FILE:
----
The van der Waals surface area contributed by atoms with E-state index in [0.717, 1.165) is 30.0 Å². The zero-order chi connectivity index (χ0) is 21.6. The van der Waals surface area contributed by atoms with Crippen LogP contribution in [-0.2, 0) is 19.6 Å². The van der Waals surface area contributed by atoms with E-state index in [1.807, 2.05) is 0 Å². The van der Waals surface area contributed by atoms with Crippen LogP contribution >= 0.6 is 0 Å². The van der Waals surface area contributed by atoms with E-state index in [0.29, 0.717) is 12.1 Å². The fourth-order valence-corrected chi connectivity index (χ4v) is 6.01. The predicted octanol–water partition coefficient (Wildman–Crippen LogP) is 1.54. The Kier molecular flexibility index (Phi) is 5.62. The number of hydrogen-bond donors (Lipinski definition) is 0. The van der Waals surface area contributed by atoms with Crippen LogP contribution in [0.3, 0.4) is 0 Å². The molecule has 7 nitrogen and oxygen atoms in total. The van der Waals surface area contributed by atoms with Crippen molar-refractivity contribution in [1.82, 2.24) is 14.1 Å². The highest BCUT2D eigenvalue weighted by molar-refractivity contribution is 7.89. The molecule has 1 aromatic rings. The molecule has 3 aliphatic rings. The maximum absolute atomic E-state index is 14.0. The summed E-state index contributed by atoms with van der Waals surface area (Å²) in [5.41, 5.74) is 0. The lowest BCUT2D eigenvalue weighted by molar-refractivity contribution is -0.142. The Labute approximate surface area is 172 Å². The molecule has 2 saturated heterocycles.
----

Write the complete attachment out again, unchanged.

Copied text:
The van der Waals surface area contributed by atoms with E-state index in [0.717, 1.165) is 30.0 Å². The zero-order chi connectivity index (χ0) is 21.6. The van der Waals surface area contributed by atoms with Crippen LogP contribution in [-0.2, 0) is 19.6 Å². The van der Waals surface area contributed by atoms with E-state index in [1.807, 2.05) is 0 Å². The van der Waals surface area contributed by atoms with Crippen LogP contribution >= 0.6 is 0 Å². The van der Waals surface area contributed by atoms with E-state index in [0.29, 0.717) is 12.1 Å². The fourth-order valence-corrected chi connectivity index (χ4v) is 6.01. The predicted octanol–water partition coefficient (Wildman–Crippen LogP) is 1.54. The Kier molecular flexibility index (Phi) is 5.62. The number of hydrogen-bond donors (Lipinski definition) is 0. The van der Waals surface area contributed by atoms with Crippen LogP contribution in [0.3, 0.4) is 0 Å². The molecule has 7 nitrogen and oxygen atoms in total. The van der Waals surface area contributed by atoms with Crippen molar-refractivity contribution in [1.82, 2.24) is 14.1 Å². The highest BCUT2D eigenvalue weighted by molar-refractivity contribution is 7.89. The molecule has 1 aromatic rings. The molecule has 3 aliphatic rings. The maximum absolute atomic E-state index is 14.0. The summed E-state index contributed by atoms with van der Waals surface area (Å²) in [5.41, 5.74) is 0. The lowest BCUT2D eigenvalue weighted by molar-refractivity contribution is -0.142. The Labute approximate surface area is 172 Å². The molecule has 2 saturated heterocycles.